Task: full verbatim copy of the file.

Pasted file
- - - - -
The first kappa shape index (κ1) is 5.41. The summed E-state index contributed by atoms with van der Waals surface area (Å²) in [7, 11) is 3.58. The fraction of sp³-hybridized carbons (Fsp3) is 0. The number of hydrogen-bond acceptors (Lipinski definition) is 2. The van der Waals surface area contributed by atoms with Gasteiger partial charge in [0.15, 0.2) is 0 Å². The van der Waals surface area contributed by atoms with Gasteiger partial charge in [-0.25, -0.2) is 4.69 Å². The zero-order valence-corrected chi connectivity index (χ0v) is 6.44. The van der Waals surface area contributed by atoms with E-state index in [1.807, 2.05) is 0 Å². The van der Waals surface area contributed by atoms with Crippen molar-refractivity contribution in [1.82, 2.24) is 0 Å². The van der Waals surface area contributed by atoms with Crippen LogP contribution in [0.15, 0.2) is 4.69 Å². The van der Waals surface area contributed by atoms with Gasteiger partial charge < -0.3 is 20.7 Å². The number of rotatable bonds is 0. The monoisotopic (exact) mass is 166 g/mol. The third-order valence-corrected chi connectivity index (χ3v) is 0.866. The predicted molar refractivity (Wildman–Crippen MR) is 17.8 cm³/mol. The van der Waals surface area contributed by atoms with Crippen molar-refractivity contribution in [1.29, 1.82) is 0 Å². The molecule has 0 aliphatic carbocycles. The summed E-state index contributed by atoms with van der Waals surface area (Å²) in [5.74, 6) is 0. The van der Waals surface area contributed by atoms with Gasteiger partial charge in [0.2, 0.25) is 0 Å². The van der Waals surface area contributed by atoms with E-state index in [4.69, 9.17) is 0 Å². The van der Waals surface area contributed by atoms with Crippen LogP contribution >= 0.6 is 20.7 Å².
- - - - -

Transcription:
The first kappa shape index (κ1) is 5.41. The summed E-state index contributed by atoms with van der Waals surface area (Å²) in [7, 11) is 3.58. The fraction of sp³-hybridized carbons (Fsp3) is 0. The number of hydrogen-bond acceptors (Lipinski definition) is 2. The van der Waals surface area contributed by atoms with Gasteiger partial charge in [0.15, 0.2) is 0 Å². The van der Waals surface area contributed by atoms with Gasteiger partial charge in [-0.25, -0.2) is 4.69 Å². The zero-order valence-corrected chi connectivity index (χ0v) is 6.44. The van der Waals surface area contributed by atoms with E-state index in [1.807, 2.05) is 0 Å². The van der Waals surface area contributed by atoms with Crippen molar-refractivity contribution in [1.82, 2.24) is 0 Å². The van der Waals surface area contributed by atoms with Crippen LogP contribution in [0.15, 0.2) is 4.69 Å². The van der Waals surface area contributed by atoms with Gasteiger partial charge < -0.3 is 20.7 Å². The number of rotatable bonds is 0. The monoisotopic (exact) mass is 166 g/mol. The third-order valence-corrected chi connectivity index (χ3v) is 0.866. The predicted molar refractivity (Wildman–Crippen MR) is 17.8 cm³/mol. The van der Waals surface area contributed by atoms with Crippen molar-refractivity contribution in [1.29, 1.82) is 0 Å². The molecule has 0 aliphatic carbocycles. The summed E-state index contributed by atoms with van der Waals surface area (Å²) in [5.74, 6) is 0. The van der Waals surface area contributed by atoms with Gasteiger partial charge in [0.2, 0.25) is 0 Å². The van der Waals surface area contributed by atoms with E-state index in [4.69, 9.17) is 0 Å². The van der Waals surface area contributed by atoms with Crippen LogP contribution >= 0.6 is 20.7 Å².